What is your favorite weather?
My favorite weather is late Autumn, when the last leaves are falling and the air is turning crisp. It doesn’t happen in Mountain America any more, or anywhere in the former United States, but I read a lot of nineteenth century literature and I love the scenes that are set at that time of year. I can’t say I feel truly at home in my new position here in Canada -- at the University of South Baffin Island -- but we do get a real fall here and that’s been a pleasure for me. When I get a chance, I go hiking with the kids -- all three of them. Senly and Joanna complain about the cold, but they’re getting used to it.
When you were a child, what did you want to be when you grew up?
I wanted to be an astronomer. Astronomers - -in the U.S. and other places -- had discovered a number of Earth-like planets in the years before the country broke apart as a result of the climate crisis. I think we were on the verge of making some amazing discoveries at that time. My dream –when I was a kid -- was to pick up that kind of research again and learn about the way other civilizations had managed, and maybe did a better job than we have. It was a childhood fantasy of course. The climate crisis and the Second Civil War had put an end to any research of that kind more than a century ago. So I went into entomology, one of the few areas where we’re still doing research. That’s because it has practical uses of course – there are so many insect infestations as a result of the warmer climate.
If you knew you were going to die tomorrow, what would you do today?
I would say goodbye to my wife and children. I would ask them to remember me for the things that I’m proudest of –- my commitment to them, and the good I tried to do for other people. It’s terrible to lose someone without being able to say goodbye, to be able to look into their eyes and hear their voice that one last time. That’s what happened with Michael, who died while I was being held captive below the Heatstroke Line, and also what happened with Stuart and Deborah. I think those who are left never get over the loss of that final chance for some sort of closure.
About the Author
Edward Rubin is University Professor of Law and Political Science at Vanderbilt University. He specializes in administrative law, constitutional law and legal theory. He is the author of Soul, Self and Society: The New Morality and the Modern State (Oxford, 2015); Beyond Camelot: Rethinking Politics and Law for the Modern State (Princeton, 2005) and two books with Malcolm Feeley, Federalism: Political Identity and Tragic Compromise (Michigan, 2011) and Judicial Policy Making and the Modern State: How the Courts Reformed America's Prisons (Cambridge, 1998). In addition, he is the author of two casebooks, The Regulatory State (with Lisa Bressman and Kevin Stack) (2nd ed., 2013); The Payments System (with Robert Cooter) (West, 1990), three edited volumes (one forthcoming) and The Heatstroke Line (Sunbury, 2015) a science fiction novel about the fate of the United States if climate change is not brought under control. Professor Rubin joined Vanderbilt Law School as Dean and the first John Wade–Kent Syverud Professor of Law in July 2005, serving a four-year term that ended in June 2009. Previously, he taught at the University of Pennsylvania Law School from 1998 to 2005, and at the Berkeley School of Law from 1982 to 1998, where he served as an associate dean. Professor Rubin has been chair of the Association of American Law Schools' sections on Administrative Law and Socioeconomics and of its Committee on the Curriculum. He has served as a consultant to the People's Republic of China on administrative law and to the Russian Federation on payments law. He received his undergraduate degree from Princeton and his law degree from Yale.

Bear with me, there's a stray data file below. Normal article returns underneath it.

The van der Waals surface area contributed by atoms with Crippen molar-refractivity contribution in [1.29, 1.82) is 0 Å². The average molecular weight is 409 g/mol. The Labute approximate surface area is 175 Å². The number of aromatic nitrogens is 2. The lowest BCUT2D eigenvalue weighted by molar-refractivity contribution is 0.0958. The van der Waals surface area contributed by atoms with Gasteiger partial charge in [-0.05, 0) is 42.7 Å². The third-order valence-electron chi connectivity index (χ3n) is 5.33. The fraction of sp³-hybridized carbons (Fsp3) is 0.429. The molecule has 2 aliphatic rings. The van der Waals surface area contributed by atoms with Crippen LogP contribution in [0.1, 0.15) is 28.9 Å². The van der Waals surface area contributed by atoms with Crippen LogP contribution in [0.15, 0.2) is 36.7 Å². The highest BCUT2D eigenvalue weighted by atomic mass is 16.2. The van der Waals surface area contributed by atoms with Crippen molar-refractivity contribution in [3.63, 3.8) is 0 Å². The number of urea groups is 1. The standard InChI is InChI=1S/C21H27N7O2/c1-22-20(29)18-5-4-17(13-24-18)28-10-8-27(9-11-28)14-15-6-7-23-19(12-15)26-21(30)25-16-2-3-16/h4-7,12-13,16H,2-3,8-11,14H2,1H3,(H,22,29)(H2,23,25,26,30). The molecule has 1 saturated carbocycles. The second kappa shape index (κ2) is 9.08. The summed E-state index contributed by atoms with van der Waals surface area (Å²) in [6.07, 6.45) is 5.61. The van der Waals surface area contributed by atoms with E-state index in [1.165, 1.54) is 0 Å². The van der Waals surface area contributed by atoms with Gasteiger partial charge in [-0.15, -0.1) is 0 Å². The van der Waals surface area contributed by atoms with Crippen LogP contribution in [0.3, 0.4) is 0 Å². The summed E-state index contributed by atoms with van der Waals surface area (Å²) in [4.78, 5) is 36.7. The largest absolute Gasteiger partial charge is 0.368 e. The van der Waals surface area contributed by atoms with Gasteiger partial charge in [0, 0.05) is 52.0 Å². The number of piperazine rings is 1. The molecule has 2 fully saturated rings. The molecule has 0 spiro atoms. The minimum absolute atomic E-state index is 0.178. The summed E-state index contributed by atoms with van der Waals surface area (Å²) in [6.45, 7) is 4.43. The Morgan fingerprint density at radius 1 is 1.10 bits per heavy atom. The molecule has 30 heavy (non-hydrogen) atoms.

He has published four books, three edited volumes, two casebooks, and more than one hundred articles about various aspects of law and political theory. The Heatstroke Line is his first novel.
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About the Book:
Nothing has been done to prevent climate change, and the United States has spun into decline. Storm surges have made coastal cities uninhabitable, blistering heat waves afflict the interior and, in the South (below the Heatstroke Line), life is barely possible. Under the stress of these events and an ensuing civil war, the nation has broken up into three smaller successor states and tens of tiny principalities. When the flesh-eating bugs that inhabit the South show up in one of the successor states, Daniel Danten is assigned to venture below the Heatstroke Line and investigate the source of the invasion. The bizarre and brutal people he encounters, and the disasters that they trigger, reveal the real horror climate change has inflicted on America.